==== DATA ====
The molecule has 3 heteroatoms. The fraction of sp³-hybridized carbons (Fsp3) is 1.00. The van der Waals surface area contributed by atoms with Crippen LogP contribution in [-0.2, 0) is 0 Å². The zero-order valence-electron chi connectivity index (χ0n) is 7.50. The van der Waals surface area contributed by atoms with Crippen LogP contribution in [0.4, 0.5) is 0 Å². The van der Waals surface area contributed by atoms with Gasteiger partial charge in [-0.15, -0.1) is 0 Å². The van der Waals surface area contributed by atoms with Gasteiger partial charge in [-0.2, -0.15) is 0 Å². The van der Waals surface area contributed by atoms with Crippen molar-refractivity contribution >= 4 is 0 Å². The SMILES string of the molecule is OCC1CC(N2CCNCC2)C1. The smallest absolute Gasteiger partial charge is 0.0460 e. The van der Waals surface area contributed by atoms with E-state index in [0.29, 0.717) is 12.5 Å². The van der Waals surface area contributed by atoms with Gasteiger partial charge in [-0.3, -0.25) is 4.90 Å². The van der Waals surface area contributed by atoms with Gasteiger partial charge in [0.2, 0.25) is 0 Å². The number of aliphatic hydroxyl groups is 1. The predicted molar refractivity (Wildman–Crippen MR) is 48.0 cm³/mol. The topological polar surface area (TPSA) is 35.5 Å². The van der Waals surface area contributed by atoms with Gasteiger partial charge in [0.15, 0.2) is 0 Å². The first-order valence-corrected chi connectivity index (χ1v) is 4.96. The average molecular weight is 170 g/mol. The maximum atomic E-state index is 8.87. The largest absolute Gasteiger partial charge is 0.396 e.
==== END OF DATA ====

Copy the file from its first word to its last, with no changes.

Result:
The molecule has 3 heteroatoms. The fraction of sp³-hybridized carbons (Fsp3) is 1.00. The van der Waals surface area contributed by atoms with Crippen LogP contribution in [-0.2, 0) is 0 Å². The zero-order valence-electron chi connectivity index (χ0n) is 7.50. The van der Waals surface area contributed by atoms with Crippen LogP contribution in [0.4, 0.5) is 0 Å². The van der Waals surface area contributed by atoms with Gasteiger partial charge in [-0.15, -0.1) is 0 Å². The van der Waals surface area contributed by atoms with Gasteiger partial charge in [-0.2, -0.15) is 0 Å². The van der Waals surface area contributed by atoms with Crippen molar-refractivity contribution >= 4 is 0 Å². The SMILES string of the molecule is OCC1CC(N2CCNCC2)C1. The smallest absolute Gasteiger partial charge is 0.0460 e. The van der Waals surface area contributed by atoms with E-state index in [0.29, 0.717) is 12.5 Å². The van der Waals surface area contributed by atoms with Gasteiger partial charge in [-0.3, -0.25) is 4.90 Å². The van der Waals surface area contributed by atoms with Gasteiger partial charge in [0.2, 0.25) is 0 Å². The number of aliphatic hydroxyl groups is 1. The predicted molar refractivity (Wildman–Crippen MR) is 48.0 cm³/mol. The topological polar surface area (TPSA) is 35.5 Å². The van der Waals surface area contributed by atoms with Gasteiger partial charge in [0.15, 0.2) is 0 Å². The first-order valence-corrected chi connectivity index (χ1v) is 4.96. The average molecular weight is 170 g/mol. The maximum atomic E-state index is 8.87. The largest absolute Gasteiger partial charge is 0.396 e.